Thursday, March 17, 2016

Gray Cap - 3/17/16

Gray Cap from Rattlesnake Canyon

Turtlehead from The Wall

Red Cap from Gray Cap Peak

Detouring Around the Puddled Small Slot
 Gray Cap is a great "go to" hike for anyone who loves to scramble on a moderately strenuous level. It is located in Red Rock Canyon NCA and can be accessed from Sandstone Quarry or Calico Basin. Today, nineteen hikers began the hike from Sandstone Quarry on what is known as the "traditional route." We started out the Calico Tanks Trail and turned left into the side wash that leads to the northern base of Red Cap. As we hiked, we noticed that the red bud trees are just starting to bloom.

Almost to the Rattlesnake Trail
 The small slot in this area has a large puddle in it so we opted to go around by using the scrambles offered to the left of it.

Descending the Rattlesnake Trail
 We connected with the Rattlesnake Trail and followed it while circling around the northern base of Red Cap, the first high point of the hike. (Note: elevation graph below)

Starting Up Upper Gateway Canyon

First Time up to Gray Cap
 Our long line of hikers snaked its way down past Ash Canyon and into Rattlesnake Canyon wash. Our first low point from the elevation graph came when we junctioned with Upper Gateway Canyon. This part of Gateway Canyon is made completely with limestone instead of the colorful sandstone of Lower Gateway. There are several great dry falls in this section of the canyon. All of them are conducive to scrambling. It's a good workout going up and, later, going down.

Tackling a Dry Fall
 We had two hikers, today, that had never been to Gray Cap before. We were happy to show them the way!

Almost to The Wall
 At the end of the limestone wash, the terrain gives hikers a 3-way choice. Gray Cap's traditional route continues straight up the red and yellow sandstone wall in front.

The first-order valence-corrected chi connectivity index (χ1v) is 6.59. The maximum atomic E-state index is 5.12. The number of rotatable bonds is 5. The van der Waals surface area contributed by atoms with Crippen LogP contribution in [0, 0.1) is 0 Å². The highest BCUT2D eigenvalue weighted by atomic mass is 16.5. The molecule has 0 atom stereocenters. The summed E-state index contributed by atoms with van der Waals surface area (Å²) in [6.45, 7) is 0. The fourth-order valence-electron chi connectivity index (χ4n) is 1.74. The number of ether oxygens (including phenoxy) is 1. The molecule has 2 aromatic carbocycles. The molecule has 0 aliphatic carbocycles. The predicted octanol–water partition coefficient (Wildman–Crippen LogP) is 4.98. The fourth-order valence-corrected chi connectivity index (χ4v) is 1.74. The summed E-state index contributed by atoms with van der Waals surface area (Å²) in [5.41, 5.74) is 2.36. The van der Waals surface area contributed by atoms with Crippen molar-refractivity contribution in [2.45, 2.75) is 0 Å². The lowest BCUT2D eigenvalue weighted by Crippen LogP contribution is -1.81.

Go to the Bush!

A Few Hikers Reaching the Bush
Standing at the bottom, hikers can see a tree/bush growing to the left of a pointy rock outcropping. This bush is a good landmark for everyone to see as they are climbing. We started the scramble and reached the bush one by one. While waiting for the last hikers to come up over the edge, we rested on the plateau above. Across the plateau, the large hole with a sunken tenaja holds some water covering the bottom by about two thirds.

Sunken Tank next to Fin Crossing
 As we crossed the fin on the left side of the hole, we also noted that the small tenaja on the fin is full.

Hiking the Fin Crossing
 Now on the other side, we began circling around the wall of rock in front of us by turning to the right. Next, we dropped down to begin climbing the last section.

Circling Around to the Last Climb

Red Cap from the Climb
 The views behind us were already a sight to behold. Red Cap and the escarpment rose colorfully below us in the distance. This last climb is done totally in yellow sandstone. There is a good route that takes hikers up to a faint trail and across to the limestone cap. Today, a few hikers left the beaten path just because. When the first hikers got close to the gray peak, there were three bighorn sheep occupying the rocks. The sheep quickly left when we began to approach.

Starting Up the Last Climb
 The last hikers finally climbed up and a nice break was taken on Gray Cap Peak. Views were gorgeous.

The Last Climb
 We signed into the log book and had a bit of conversation.

Top of Gray Cap

Starting Down (Brownstone Canyon in Background)
 Time to go down! Gray Cap's descent is and always has been tough. All that scrambling up results in a whole bunch of scrambling down. The secret is to take is easy. Don't get in a hurry. Make each step count. Ankles can turn and knees can tweak. The nineteen hikers made it slowly down to the bottom of the first descent then started circling the rock to the right. Next came the fin crossing and, yes, the wall descent was after that. Just go down whatever way looks good to you. Continue being careful and don't rush.

Circling Back Around to Fin Crossing
 Some hikers were slower than others but we all waited patiently at the bottom.

Starting Down The Wall
 We started descending Upper Gateway Canyon very methodically. The rocks are slippery and every step should be calculated.

The Wall from the Bottom

Descending Upper Gateway
 We dutifully waited again at the Rattlesnake Canyon junction. The descent is taxing and it is understandable that some hikers are slower than others. The grueling part was next; the climb up Rattlesnake Canyon all the way to the northern base of Red Cap. After one more wait here, we made our way all the way back to the cars at Sandstone Quarry. Always a great hike!

5.5 miles; 2000 feet elevation gain; 5 hours

Returning Up Rattlesnake Canyon

Scrambling Back to Calico Tanks Trail

Returning to Sandstone Quarry

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